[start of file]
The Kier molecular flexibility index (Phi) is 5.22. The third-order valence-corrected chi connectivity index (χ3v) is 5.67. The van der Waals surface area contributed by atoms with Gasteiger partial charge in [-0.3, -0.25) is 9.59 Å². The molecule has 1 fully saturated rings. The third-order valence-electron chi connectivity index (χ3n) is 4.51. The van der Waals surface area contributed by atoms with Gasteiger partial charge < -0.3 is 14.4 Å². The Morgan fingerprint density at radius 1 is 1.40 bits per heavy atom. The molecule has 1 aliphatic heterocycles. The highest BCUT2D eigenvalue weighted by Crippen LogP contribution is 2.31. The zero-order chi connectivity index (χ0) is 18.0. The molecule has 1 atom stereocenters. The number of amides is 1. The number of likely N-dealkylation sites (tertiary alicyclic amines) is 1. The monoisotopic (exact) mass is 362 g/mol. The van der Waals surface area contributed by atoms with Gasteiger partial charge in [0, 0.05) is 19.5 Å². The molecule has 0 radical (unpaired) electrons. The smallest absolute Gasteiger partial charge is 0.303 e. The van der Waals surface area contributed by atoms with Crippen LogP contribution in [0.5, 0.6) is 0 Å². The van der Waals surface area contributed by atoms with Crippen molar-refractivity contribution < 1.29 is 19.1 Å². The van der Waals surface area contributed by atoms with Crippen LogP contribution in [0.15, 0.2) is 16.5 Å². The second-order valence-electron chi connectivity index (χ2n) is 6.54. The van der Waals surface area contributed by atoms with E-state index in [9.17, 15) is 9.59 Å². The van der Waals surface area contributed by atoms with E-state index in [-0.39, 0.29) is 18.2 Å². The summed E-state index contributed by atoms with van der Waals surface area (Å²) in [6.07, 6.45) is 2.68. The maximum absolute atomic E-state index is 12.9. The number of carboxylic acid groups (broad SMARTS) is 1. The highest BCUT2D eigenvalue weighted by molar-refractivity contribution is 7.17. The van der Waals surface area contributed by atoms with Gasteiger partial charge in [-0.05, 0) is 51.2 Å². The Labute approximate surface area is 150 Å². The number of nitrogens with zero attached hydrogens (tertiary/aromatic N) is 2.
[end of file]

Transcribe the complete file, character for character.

The Kier molecular flexibility index (Phi) is 5.22. The third-order valence-corrected chi connectivity index (χ3v) is 5.67. The van der Waals surface area contributed by atoms with Gasteiger partial charge in [-0.3, -0.25) is 9.59 Å². The molecule has 1 fully saturated rings. The third-order valence-electron chi connectivity index (χ3n) is 4.51. The van der Waals surface area contributed by atoms with Gasteiger partial charge < -0.3 is 14.4 Å². The Morgan fingerprint density at radius 1 is 1.40 bits per heavy atom. The molecule has 1 aliphatic heterocycles. The highest BCUT2D eigenvalue weighted by Crippen LogP contribution is 2.31. The zero-order chi connectivity index (χ0) is 18.0. The molecule has 1 atom stereocenters. The number of amides is 1. The number of likely N-dealkylation sites (tertiary alicyclic amines) is 1. The monoisotopic (exact) mass is 362 g/mol. The van der Waals surface area contributed by atoms with Gasteiger partial charge in [0, 0.05) is 19.5 Å². The molecule has 0 radical (unpaired) electrons. The smallest absolute Gasteiger partial charge is 0.303 e. The van der Waals surface area contributed by atoms with Crippen LogP contribution in [0.5, 0.6) is 0 Å². The van der Waals surface area contributed by atoms with Crippen molar-refractivity contribution < 1.29 is 19.1 Å². The van der Waals surface area contributed by atoms with Crippen LogP contribution in [0.15, 0.2) is 16.5 Å². The second-order valence-electron chi connectivity index (χ2n) is 6.54. The van der Waals surface area contributed by atoms with E-state index in [9.17, 15) is 9.59 Å². The van der Waals surface area contributed by atoms with E-state index in [-0.39, 0.29) is 18.2 Å². The summed E-state index contributed by atoms with van der Waals surface area (Å²) in [6.07, 6.45) is 2.68. The maximum absolute atomic E-state index is 12.9. The number of carboxylic acid groups (broad SMARTS) is 1. The highest BCUT2D eigenvalue weighted by molar-refractivity contribution is 7.17. The van der Waals surface area contributed by atoms with Gasteiger partial charge in [-0.05, 0) is 51.2 Å². The Labute approximate surface area is 150 Å². The number of nitrogens with zero attached hydrogens (tertiary/aromatic N) is 2.